Whether we’re high power execs or stay-at-home moms, self-criticism is a tendency that many people have. In fact we often think of self-criticism as key to self-improvement. We fall for the idea that self-criticism pushes us to perform better and to live up to higher standards. Yet we couldn’t be more wrong. Research shows that self-criticism is more akin to self-sabotage. It actually hurts our performance, productivity and well-being.
Women in particular tend to be highly self-critical. They tend to blame themselves when they fail , and attribute their successes to other people and circumstances (men tend to do the opposite: blame circumstances if they fail and attribute their wins to themselves). This is one reason why women often fail to ask for promotions.
Here are the ways research shows self-criticism holds you back:
- It keeps you focused on what’s wrong with you, thereby decreasing your confidence
- It makes you afraid of failure which hurts your performance, makes you give up more easily, and leads to poor decision-making
- It makes you less resilient in the face of failure and also less likely to learn from mistakes.
The benefits of self-compassion, soft as that concept may sound, is backed up by hard data—much of which has been compiled by pioneer researcher Kristin Neff. Self-compassion has been linked to a host of benefits. Self-compassion means treating yourself as you would a friend in times of failure or pain—with more understanding and kindness. It means remembering Alexander Pope’s quote “to err is human” —we all make mistakes. And it means being mindful of your emotions and thoughts without over-identifying with them. Self-compassion doesn’t mean being overly self-indulgent but it also doesn’t involve beating yourself up to no avail.
Here’s how self-compassion can give you an extra edge:
- It increases motivation and willpower
- It brings you greater perspective and therefore better decision-making
- It makes you more resilient: you more easily bounce back in the face of failure and learn from your mistakes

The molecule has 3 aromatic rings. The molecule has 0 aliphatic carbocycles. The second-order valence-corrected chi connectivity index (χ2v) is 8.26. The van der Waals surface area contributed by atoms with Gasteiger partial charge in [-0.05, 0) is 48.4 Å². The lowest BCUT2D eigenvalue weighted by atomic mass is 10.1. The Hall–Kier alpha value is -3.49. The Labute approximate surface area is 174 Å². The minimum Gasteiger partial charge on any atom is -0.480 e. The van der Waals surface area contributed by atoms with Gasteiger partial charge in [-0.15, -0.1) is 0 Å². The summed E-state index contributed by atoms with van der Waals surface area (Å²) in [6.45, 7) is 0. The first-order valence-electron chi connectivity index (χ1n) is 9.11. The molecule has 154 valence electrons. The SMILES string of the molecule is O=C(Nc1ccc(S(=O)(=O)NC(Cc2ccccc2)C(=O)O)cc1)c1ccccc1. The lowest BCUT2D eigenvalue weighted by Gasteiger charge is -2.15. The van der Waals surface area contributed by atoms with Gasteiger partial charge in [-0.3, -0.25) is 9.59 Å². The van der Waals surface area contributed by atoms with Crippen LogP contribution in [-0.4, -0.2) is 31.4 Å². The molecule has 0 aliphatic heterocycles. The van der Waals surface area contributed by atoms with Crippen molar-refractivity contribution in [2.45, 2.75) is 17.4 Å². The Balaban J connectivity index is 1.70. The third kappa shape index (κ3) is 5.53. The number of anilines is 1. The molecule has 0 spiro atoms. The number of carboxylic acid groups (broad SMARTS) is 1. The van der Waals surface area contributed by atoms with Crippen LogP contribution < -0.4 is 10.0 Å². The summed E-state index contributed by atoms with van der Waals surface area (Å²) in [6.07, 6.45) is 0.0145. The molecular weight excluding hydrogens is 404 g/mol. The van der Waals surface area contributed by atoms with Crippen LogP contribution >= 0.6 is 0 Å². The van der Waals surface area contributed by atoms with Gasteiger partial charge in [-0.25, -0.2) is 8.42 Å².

- It makes you more emotionally intelligent and therefore improves your relationships
- It lowers you stress levels and decreases feelings of overwhelm
- It boosts your psychological well-being and decreases anxiety and depression
- It even improves your health.
Applying self-compassion can take some practice. Here are 4 empirically validated ways you can do so:
Notice your self-talk. Neff suggests that in times of failure or challenge, noticing your self-talk can help you curb self-criticism and replace it with self-compassion. For example, instead of saying things like “How could I have done this? I’m such an idiot!” you might say, “I had a moment of absent-mindedness and that’s okay. It could have happened to anyone; it’s no big deal.”
Write yourself a letter. When your emotions are overwhelming, Neff suggests writing a letter to yourself as if you were writing to a friend. Let’s say you made a costly error and are feeling angry with yourself. It might feel stilted or strange at first, but write a letter as if you were writing it to someone dear to you who had committed the same error. Your words should comfort and not attack, normalizing the situation rather than blowing it out of proportion. A number of studies demonstrate that writing about your emotions can help regulate them.
Develop a self-compassion phrase. Neff suggests developing a self-compassion mantra or phrase that you can turn to in challenging situations, so you can deal with them calmly and with grace. Her mantra is “This is a moment of suffering. Suffering is part of life. May I be kind to myself in this moment; may I give myself the compassion I need.”
Make a daily gratitude list. Write down five things you feel grateful for every day. Again—this may sound overly simplistic. However, this extremely short exercise can produce powerful and long-lasting results. To increase your self-compassion, at the end of each day, write down five things you are proud of having accomplished or five positive qualities you see in yourself.
This post originally appeared on Psychology Today.